Happy ANZAC Day: How Will We Remember Them?

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Photo courtesy Yahoo News Australia

It’s an inappropriate title for a day that I always thought was about remembering the horrors faced by men, but in particular, I always have memories of the remaining ANZACs being wheeled to the services on April 25 each year, sitting blanketed, medalled and proper world-weary. It was, most certainly, for them.

What had the world become? Was this what they had fought for?

I have taught history, and I can see the bigger picture of why we ‘war’.

I am not about to chuck snark all over ANZAC day and what it has become. But, still. Let’s have a look around.

The narrative is especially different this year. War is necessary, and justifiable, and we must hark back to earlier times when sacrifices were made. We must see the bigger picture, apparently.

One very noticeable part of this year’s commemorations is how all things ANZAC focus around comforts rather than trauma. The trauma, when shown, is reframed for a new generation. We are looking more and more at monuments, gravestones, cenotaphs and photographs rather than at soldiers.

There is the display at Te Papa, which attempts to show in life-like terms the realities of trench warfare. I imagine, though, that it has a certain Dwayne Hanson distraction to it. You are wowing at the carefully inserted arm hairs.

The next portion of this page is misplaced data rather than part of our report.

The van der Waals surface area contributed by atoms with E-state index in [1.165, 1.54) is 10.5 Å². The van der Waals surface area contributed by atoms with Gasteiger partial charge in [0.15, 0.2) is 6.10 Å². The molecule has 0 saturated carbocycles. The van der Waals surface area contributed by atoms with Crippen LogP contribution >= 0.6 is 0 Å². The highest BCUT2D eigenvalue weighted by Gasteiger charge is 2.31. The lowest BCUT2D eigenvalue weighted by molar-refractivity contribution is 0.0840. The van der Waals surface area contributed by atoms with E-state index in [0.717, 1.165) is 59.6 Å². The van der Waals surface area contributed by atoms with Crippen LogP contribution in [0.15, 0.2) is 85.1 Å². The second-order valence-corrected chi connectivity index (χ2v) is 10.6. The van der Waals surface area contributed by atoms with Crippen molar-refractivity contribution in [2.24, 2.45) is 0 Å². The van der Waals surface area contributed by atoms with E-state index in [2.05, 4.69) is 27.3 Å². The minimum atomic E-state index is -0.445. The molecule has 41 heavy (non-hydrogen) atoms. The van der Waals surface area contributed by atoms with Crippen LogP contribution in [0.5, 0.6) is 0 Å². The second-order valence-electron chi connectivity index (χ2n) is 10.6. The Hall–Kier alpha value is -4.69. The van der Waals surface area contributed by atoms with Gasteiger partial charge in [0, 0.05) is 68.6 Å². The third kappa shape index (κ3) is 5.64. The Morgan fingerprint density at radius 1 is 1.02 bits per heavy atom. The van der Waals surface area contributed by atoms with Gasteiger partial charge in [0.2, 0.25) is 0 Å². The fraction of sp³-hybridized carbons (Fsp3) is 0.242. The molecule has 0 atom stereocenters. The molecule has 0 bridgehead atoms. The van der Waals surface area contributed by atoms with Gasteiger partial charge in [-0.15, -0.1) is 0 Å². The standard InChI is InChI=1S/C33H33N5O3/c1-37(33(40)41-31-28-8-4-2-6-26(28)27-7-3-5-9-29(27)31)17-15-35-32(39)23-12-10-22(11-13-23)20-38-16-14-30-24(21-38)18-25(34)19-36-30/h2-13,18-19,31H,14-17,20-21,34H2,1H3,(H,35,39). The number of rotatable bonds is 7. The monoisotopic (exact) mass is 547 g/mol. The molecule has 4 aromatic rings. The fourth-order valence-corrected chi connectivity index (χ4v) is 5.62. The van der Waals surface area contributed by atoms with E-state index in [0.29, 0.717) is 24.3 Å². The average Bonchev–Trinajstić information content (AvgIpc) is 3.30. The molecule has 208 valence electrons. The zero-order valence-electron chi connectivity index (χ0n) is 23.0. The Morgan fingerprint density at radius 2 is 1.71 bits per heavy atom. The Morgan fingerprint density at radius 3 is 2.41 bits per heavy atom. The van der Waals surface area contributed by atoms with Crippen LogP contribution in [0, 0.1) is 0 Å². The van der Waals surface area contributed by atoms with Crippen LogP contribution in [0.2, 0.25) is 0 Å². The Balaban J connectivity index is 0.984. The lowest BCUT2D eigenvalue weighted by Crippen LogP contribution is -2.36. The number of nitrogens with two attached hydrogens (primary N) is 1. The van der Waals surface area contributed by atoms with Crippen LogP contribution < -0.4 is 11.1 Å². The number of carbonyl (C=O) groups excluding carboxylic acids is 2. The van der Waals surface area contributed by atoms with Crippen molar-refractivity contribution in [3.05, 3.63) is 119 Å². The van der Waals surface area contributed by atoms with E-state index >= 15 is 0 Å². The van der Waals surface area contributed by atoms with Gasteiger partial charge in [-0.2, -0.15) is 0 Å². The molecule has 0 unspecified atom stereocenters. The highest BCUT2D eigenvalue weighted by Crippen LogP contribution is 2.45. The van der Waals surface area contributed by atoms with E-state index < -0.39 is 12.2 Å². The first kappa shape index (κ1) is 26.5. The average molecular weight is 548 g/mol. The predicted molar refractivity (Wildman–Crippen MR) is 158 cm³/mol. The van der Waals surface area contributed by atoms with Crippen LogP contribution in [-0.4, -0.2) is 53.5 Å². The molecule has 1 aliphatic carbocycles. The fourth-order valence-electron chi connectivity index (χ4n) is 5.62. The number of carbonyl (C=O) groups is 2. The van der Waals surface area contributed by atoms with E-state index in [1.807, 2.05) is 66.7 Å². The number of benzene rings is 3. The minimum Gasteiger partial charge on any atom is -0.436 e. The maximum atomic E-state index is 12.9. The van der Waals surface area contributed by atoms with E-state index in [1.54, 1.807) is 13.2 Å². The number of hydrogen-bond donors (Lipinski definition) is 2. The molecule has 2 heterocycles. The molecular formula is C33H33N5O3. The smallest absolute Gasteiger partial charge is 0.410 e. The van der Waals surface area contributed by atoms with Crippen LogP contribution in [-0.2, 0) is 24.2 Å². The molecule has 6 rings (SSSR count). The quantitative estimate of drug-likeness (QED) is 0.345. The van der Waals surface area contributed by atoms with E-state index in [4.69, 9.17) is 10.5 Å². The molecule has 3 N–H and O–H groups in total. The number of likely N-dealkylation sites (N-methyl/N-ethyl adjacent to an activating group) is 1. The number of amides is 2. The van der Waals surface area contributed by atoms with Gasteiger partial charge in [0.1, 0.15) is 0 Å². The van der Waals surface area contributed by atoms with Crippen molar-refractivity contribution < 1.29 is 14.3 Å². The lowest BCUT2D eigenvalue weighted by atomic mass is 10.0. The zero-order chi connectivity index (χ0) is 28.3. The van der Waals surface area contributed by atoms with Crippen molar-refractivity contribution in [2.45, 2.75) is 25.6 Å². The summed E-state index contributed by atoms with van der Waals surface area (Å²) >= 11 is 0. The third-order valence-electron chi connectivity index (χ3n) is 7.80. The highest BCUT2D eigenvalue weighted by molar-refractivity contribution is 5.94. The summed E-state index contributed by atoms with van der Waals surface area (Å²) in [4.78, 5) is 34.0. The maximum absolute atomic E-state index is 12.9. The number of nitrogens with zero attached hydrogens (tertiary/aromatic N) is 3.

There is the Auckland Museum’s Minecraft project; build the trenches with the wonder of Minecraft. I imagine that was a lot of fun.

There are the RSA-fundraiser Chocolate Squiggle ANZAC biscuits, child-friendly.

And over at ANZAC Cove, the punters are a bit chilly, reports Mat Maclaughlan, but buoyant and hopeful of between-service entertainments. The WiFi isn’t great in this part of Turkey, although the lucky ones who booked with Peninsula Tours have it in the coach.

There’s Gallipoli-style coffee in a tin mug, a Squiggle, and an overnight in a trench. Nigel Latta will speak about the psychology of warfare.

At night, some reflective PowerPoints and an oral historian.*

It’s hard to commemorate in this age of commercialization and seem genuine. We all, I guess, need our own ways of remembering.

 

 

*Possible business ideas™

 

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